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Balanced polymorphisms and their divergence in a Heliconius butterfly
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  • James Ogilvie,
  • Steven Van Belleghem,
  • Mathieu Chouteau,
  • Ryan Range,
  • Riccardo Papa,
  • Owen McMillan ,
  • Brian Counterman
James Ogilvie
Auburn University

Corresponding Author:[email protected]

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Steven Van Belleghem
University of Puerto Rico Rio Piedras
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Mathieu Chouteau
Universite de la Guyane
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Ryan Range
Auburn University
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Riccardo Papa
University of Puerto Rico Rio Piedras
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Owen McMillan
Smithsonian Tropical Research Institute
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Brian Counterman
Auburn University
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The evolution of mimicry in similarly defended prey is well described by Müllerian mimicry theory, which predicts the convergence of warning patterns in order to gain the most protection from predators. However, despite this prediction, we can find great diversity of color patterns amongst Müllerian mimics such as Heliconius butterflies in the neotropics. Furthermore, some species have evolved the ability to maintain multiple distinct warning patterns in single populations, a phenomenon known as polymorphic mimicry. The adaptive benefit of these polymorphisms is questionable since variation from the most common warning patterns is expected to be disadvantageous as novel signals are punished by predators naive to them. In this study, we use artificial butterfly models throughout Central and South America to characterize the selective pressures maintaining polymorphic mimicry in Heliconius doris. Our results highlight the complexity of positive frequency-dependent selection, the principal selective pressure driving convergence amongst Müllerian mimics, and its impacts on interspecific variation of mimetic warning colouration. We further show how this selection regime can both limit and facilitate the diversification of mimetic traits.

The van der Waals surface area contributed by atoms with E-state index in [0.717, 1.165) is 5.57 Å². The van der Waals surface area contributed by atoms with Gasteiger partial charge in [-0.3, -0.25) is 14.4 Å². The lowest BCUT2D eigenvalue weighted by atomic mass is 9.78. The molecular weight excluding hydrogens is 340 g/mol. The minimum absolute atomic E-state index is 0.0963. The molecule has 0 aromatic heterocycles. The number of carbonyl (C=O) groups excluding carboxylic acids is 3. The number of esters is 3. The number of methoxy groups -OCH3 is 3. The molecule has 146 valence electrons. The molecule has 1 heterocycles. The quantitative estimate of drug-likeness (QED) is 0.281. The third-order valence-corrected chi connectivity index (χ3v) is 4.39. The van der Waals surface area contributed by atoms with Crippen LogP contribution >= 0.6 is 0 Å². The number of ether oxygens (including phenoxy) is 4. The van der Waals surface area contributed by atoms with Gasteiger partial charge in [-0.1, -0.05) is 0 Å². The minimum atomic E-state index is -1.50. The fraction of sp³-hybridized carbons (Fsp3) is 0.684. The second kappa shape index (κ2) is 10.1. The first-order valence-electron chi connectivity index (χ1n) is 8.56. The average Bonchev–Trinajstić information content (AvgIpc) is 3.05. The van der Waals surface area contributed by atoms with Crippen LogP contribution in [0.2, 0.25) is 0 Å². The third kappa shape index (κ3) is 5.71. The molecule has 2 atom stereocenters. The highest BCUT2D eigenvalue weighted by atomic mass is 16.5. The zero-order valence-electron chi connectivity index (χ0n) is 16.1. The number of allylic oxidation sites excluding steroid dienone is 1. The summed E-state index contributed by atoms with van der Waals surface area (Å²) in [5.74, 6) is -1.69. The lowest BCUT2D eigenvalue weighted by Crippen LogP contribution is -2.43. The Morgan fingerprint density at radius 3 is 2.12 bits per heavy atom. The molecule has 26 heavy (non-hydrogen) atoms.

09 Aug 2021Submitted to Ecology and Evolution
10 Aug 2021Submission Checks Completed
10 Aug 2021Assigned to Editor
13 Aug 2021Reviewer(s) Assigned
04 Sep 2021Review(s) Completed, Editorial Evaluation Pending
06 Sep 2021Editorial Decision: Revise Minor
15 Nov 20211st Revision Received
16 Nov 2021Submission Checks Completed
16 Nov 2021Assigned to Editor
16 Nov 2021Review(s) Completed, Editorial Evaluation Pending
19 Nov 2021Editorial Decision: Accept
Dec 2021Published in Ecology and Evolution volume 11 issue 24 on pages 18319-18330. 10.1002/ece3.8423